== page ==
On Sunday, April 7, World Wrestling Entertainment presented (WWE) WrestleMania 35 at Metlife Stadium in East Rutherford, N.J. More than 82,000 fans from all 50 states and 68 countries packed the stadium — and even broke a MetLife stadium record as its highest-grossing entertainment event in its history.
The “showcase of the immortals” grossed $16.9 million, breaking the previous MetLife Stadium record of $12.3 million set by the WWE’s WrestleMania 29. New Jersey Governor Phil Murphy said of the event: “WWE outdid themselves by creating an even more exciting WrestleMania than we experienced six years ago.”
WrestleMania is more than a wrestling show — it’s an annual entertainment extravaganza filled with over-the-top pyrotechnical displays, theatrical entrances, and celebrity appearances (including one future U.S. president).
WrestleMania has come a long way since it’s first event on March 31, 1985. Just over 19,000 fans attended the spectacle at Madison Square Garden in New York City. With streaming services not existing yet and cable TV subscriptions in their infancy, WrestleMania originally broadcast live on closed-circuit television.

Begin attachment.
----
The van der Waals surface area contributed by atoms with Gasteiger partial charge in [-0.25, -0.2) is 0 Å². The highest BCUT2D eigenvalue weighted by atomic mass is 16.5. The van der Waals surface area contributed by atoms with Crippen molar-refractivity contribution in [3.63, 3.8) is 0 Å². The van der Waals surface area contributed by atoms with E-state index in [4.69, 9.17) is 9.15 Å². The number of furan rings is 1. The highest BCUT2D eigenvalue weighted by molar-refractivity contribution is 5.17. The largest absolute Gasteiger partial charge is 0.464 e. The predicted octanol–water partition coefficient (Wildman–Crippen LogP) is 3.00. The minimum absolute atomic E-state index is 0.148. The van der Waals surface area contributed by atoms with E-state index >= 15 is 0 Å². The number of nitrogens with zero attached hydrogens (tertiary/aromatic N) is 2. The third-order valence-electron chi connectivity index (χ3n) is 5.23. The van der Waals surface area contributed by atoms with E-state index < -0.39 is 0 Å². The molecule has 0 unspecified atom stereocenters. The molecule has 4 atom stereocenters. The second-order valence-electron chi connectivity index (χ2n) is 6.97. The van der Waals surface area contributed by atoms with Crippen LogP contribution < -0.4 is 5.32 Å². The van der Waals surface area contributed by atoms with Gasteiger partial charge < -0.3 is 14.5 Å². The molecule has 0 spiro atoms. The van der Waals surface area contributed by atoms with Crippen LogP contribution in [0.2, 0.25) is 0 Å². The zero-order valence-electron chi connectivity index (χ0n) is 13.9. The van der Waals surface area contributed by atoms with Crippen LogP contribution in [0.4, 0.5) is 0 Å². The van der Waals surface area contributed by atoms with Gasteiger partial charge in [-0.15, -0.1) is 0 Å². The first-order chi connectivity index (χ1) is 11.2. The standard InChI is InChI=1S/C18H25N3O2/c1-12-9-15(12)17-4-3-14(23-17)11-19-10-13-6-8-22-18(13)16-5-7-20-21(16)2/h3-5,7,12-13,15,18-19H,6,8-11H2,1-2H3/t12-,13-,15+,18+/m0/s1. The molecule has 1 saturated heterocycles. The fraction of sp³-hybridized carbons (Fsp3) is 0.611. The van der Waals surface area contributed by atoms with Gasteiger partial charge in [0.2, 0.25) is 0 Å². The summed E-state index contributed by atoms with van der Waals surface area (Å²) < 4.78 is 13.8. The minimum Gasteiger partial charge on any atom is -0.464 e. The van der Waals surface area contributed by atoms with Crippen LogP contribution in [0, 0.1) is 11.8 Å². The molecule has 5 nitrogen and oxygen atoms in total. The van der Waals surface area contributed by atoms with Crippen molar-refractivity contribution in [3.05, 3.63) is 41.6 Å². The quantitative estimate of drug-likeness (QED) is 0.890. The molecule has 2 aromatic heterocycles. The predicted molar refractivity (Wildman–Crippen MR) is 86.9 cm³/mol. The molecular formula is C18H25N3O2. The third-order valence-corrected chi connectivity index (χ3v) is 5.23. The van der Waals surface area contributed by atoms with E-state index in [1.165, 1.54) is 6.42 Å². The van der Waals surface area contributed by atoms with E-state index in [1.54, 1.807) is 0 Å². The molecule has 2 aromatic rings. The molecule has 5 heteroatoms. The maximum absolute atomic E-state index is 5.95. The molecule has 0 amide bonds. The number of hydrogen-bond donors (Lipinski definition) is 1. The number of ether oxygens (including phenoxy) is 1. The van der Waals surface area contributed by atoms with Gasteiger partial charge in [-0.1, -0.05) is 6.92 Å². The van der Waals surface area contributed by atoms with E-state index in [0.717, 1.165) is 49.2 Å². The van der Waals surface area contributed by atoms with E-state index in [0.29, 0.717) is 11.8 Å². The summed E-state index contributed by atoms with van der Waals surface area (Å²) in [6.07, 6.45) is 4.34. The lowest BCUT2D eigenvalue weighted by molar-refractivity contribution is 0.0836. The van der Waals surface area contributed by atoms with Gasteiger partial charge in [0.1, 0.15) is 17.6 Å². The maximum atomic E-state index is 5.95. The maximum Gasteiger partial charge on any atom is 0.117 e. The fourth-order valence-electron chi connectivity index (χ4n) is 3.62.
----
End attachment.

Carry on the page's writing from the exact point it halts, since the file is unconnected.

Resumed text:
WrestleMania I was, at least from a production standpoint, a far cry from the enormity and pomp and circumstance that the event has become known for — but the star power was there. The evening's main event featured famed Hollywood tough guy Mr. T teaming up with the WWE’s biggest star Hulk Hogan against “Rowdy” Roddy Piper and “Mr. Wonderful” Paul Orndorff. New York Yankees Manager Billy Martin, rockstar Cyndi Lauper, Muhammad Ali, and Liberace (accompanied by The Rockettes) were also part of the festivities. (Though WWE’s most well known fan is likely U.S. president Donald Trump, who hosted WrestleManias 4 and 5 and was part of the Hair Vs. Hair battle of the billionaires match with friend and WWE CEO Vince McMahon.)
WrestleMania 35 was not only memorable for its record-breaking figures and stats. The in-ring action offered some truly historic moments as well. For the first time in WWE history, a women's match was front and center as the main event, in which Becky Lynch defeated Ronda Rousey and Charlotte Flair in a winner-take-all dual championship match. Kofi Kingston also made history when he became just the second African American to be WWE champion.
According to Bloomberg data, this year WWE is expected to surpass the $1 billion revenue mark for the first time in the company's history — and with mega events like WrestleMania 35, the company appears well on its way to reaching that mark.
Reggie Wade is a writer for Yahoo Finance. Follow him on Twitter at @ReggieWade
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